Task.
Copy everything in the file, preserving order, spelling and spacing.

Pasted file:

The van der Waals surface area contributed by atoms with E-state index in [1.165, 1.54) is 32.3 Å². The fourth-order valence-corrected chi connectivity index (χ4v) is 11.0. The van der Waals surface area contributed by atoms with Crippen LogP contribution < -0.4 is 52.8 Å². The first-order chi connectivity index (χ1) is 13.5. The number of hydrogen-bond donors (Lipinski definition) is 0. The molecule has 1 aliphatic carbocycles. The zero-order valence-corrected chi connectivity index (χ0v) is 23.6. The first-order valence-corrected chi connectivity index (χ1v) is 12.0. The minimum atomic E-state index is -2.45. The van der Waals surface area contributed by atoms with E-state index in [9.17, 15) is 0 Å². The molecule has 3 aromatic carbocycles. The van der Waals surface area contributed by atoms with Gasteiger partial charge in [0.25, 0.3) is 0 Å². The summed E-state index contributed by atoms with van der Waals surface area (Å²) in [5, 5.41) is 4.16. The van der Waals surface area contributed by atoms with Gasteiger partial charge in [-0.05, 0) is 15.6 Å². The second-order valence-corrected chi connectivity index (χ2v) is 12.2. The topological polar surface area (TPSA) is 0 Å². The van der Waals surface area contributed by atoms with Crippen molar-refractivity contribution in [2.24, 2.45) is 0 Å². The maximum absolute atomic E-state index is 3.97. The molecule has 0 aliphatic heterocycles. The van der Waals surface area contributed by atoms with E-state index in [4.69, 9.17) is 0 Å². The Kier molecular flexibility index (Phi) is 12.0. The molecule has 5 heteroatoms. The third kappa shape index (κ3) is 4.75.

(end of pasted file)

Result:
The van der Waals surface area contributed by atoms with E-state index in [1.165, 1.54) is 32.3 Å². The fourth-order valence-corrected chi connectivity index (χ4v) is 11.0. The van der Waals surface area contributed by atoms with Crippen LogP contribution < -0.4 is 52.8 Å². The first-order chi connectivity index (χ1) is 13.5. The number of hydrogen-bond donors (Lipinski definition) is 0. The molecule has 1 aliphatic carbocycles. The zero-order valence-corrected chi connectivity index (χ0v) is 23.6. The first-order valence-corrected chi connectivity index (χ1v) is 12.0. The minimum atomic E-state index is -2.45. The van der Waals surface area contributed by atoms with E-state index in [9.17, 15) is 0 Å². The molecule has 3 aromatic carbocycles. The van der Waals surface area contributed by atoms with Gasteiger partial charge in [0.25, 0.3) is 0 Å². The summed E-state index contributed by atoms with van der Waals surface area (Å²) in [5, 5.41) is 4.16. The van der Waals surface area contributed by atoms with Gasteiger partial charge in [-0.05, 0) is 15.6 Å². The second-order valence-corrected chi connectivity index (χ2v) is 12.2. The topological polar surface area (TPSA) is 0 Å². The van der Waals surface area contributed by atoms with Crippen molar-refractivity contribution in [2.24, 2.45) is 0 Å². The maximum absolute atomic E-state index is 3.97. The molecule has 0 aliphatic heterocycles. The van der Waals surface area contributed by atoms with E-state index in [4.69, 9.17) is 0 Å². The Kier molecular flexibility index (Phi) is 12.0. The molecule has 5 heteroatoms. The third kappa shape index (κ3) is 4.75.